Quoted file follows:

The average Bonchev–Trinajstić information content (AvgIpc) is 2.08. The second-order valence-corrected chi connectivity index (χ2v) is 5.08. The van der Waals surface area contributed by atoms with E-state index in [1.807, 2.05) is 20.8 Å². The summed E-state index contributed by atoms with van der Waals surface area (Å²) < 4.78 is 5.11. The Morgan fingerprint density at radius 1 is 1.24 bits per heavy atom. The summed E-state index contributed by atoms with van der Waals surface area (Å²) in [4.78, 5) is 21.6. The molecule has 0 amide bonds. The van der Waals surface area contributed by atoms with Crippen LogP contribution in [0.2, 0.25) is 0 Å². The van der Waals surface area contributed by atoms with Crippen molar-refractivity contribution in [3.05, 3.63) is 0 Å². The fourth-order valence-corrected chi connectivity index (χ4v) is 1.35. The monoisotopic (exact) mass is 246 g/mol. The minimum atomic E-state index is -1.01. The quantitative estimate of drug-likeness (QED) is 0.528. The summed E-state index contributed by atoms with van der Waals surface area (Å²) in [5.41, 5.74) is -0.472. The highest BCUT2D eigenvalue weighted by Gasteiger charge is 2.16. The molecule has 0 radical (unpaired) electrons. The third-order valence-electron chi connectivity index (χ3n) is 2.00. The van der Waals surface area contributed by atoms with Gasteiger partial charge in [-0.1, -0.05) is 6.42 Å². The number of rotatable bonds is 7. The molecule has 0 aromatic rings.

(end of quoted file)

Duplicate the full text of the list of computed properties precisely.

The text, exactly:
The average Bonchev–Trinajstić information content (AvgIpc) is 2.08. The second-order valence-corrected chi connectivity index (χ2v) is 5.08. The van der Waals surface area contributed by atoms with E-state index in [1.807, 2.05) is 20.8 Å². The summed E-state index contributed by atoms with van der Waals surface area (Å²) < 4.78 is 5.11. The Morgan fingerprint density at radius 1 is 1.24 bits per heavy atom. The summed E-state index contributed by atoms with van der Waals surface area (Å²) in [4.78, 5) is 21.6. The molecule has 0 amide bonds. The van der Waals surface area contributed by atoms with Crippen LogP contribution in [0.2, 0.25) is 0 Å². The van der Waals surface area contributed by atoms with Crippen molar-refractivity contribution in [3.05, 3.63) is 0 Å². The fourth-order valence-corrected chi connectivity index (χ4v) is 1.35. The monoisotopic (exact) mass is 246 g/mol. The minimum atomic E-state index is -1.01. The quantitative estimate of drug-likeness (QED) is 0.528. The summed E-state index contributed by atoms with van der Waals surface area (Å²) in [5.41, 5.74) is -0.472. The highest BCUT2D eigenvalue weighted by Gasteiger charge is 2.16. The molecule has 0 radical (unpaired) electrons. The third-order valence-electron chi connectivity index (χ3n) is 2.00. The van der Waals surface area contributed by atoms with Gasteiger partial charge in [-0.1, -0.05) is 6.42 Å². The number of rotatable bonds is 7. The molecule has 0 aromatic rings.